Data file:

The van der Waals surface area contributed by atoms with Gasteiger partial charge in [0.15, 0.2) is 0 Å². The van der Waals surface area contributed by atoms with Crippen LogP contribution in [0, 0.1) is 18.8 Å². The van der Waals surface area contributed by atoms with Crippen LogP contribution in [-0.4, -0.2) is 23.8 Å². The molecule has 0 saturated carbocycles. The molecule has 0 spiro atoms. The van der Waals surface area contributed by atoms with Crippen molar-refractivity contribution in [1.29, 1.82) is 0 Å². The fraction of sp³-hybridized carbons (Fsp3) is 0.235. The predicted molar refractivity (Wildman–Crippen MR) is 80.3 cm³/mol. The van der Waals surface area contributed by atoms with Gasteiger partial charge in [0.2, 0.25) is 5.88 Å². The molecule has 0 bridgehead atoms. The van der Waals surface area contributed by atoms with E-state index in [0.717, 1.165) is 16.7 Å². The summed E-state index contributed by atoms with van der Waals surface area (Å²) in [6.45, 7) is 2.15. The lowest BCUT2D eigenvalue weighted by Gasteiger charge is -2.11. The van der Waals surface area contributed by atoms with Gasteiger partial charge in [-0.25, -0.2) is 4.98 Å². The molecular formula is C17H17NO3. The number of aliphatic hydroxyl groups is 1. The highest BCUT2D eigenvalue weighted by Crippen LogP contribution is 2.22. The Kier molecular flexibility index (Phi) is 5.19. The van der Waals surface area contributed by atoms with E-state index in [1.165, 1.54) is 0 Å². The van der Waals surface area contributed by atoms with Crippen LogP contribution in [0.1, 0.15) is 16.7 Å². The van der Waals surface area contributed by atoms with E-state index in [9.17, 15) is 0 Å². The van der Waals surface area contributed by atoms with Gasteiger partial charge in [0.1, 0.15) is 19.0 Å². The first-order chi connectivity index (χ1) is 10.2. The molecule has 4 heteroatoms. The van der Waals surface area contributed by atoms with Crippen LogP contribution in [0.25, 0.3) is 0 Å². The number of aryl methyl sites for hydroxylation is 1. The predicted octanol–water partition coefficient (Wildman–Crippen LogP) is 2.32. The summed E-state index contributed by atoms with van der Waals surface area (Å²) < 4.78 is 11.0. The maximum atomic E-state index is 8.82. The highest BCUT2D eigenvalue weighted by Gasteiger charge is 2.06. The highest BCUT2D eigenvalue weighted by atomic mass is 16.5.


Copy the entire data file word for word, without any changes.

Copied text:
The van der Waals surface area contributed by atoms with Gasteiger partial charge in [0.15, 0.2) is 0 Å². The van der Waals surface area contributed by atoms with Crippen LogP contribution in [0, 0.1) is 18.8 Å². The van der Waals surface area contributed by atoms with Crippen LogP contribution in [-0.4, -0.2) is 23.8 Å². The molecule has 0 saturated carbocycles. The molecule has 0 spiro atoms. The van der Waals surface area contributed by atoms with Crippen molar-refractivity contribution in [1.29, 1.82) is 0 Å². The fraction of sp³-hybridized carbons (Fsp3) is 0.235. The predicted molar refractivity (Wildman–Crippen MR) is 80.3 cm³/mol. The van der Waals surface area contributed by atoms with Gasteiger partial charge in [0.2, 0.25) is 5.88 Å². The molecule has 0 bridgehead atoms. The van der Waals surface area contributed by atoms with E-state index in [0.717, 1.165) is 16.7 Å². The summed E-state index contributed by atoms with van der Waals surface area (Å²) in [6.45, 7) is 2.15. The lowest BCUT2D eigenvalue weighted by Gasteiger charge is -2.11. The van der Waals surface area contributed by atoms with Gasteiger partial charge in [-0.25, -0.2) is 4.98 Å². The molecular formula is C17H17NO3. The number of aliphatic hydroxyl groups is 1. The highest BCUT2D eigenvalue weighted by Crippen LogP contribution is 2.22. The Kier molecular flexibility index (Phi) is 5.19. The van der Waals surface area contributed by atoms with E-state index in [1.165, 1.54) is 0 Å². The van der Waals surface area contributed by atoms with Crippen LogP contribution in [0.1, 0.15) is 16.7 Å². The van der Waals surface area contributed by atoms with E-state index in [9.17, 15) is 0 Å². The van der Waals surface area contributed by atoms with Gasteiger partial charge in [0.1, 0.15) is 19.0 Å². The first-order chi connectivity index (χ1) is 10.2. The molecule has 4 heteroatoms. The van der Waals surface area contributed by atoms with Crippen LogP contribution in [0.25, 0.3) is 0 Å². The number of aryl methyl sites for hydroxylation is 1. The predicted octanol–water partition coefficient (Wildman–Crippen LogP) is 2.32. The summed E-state index contributed by atoms with van der Waals surface area (Å²) < 4.78 is 11.0. The maximum atomic E-state index is 8.82. The highest BCUT2D eigenvalue weighted by Gasteiger charge is 2.06. The highest BCUT2D eigenvalue weighted by atomic mass is 16.5.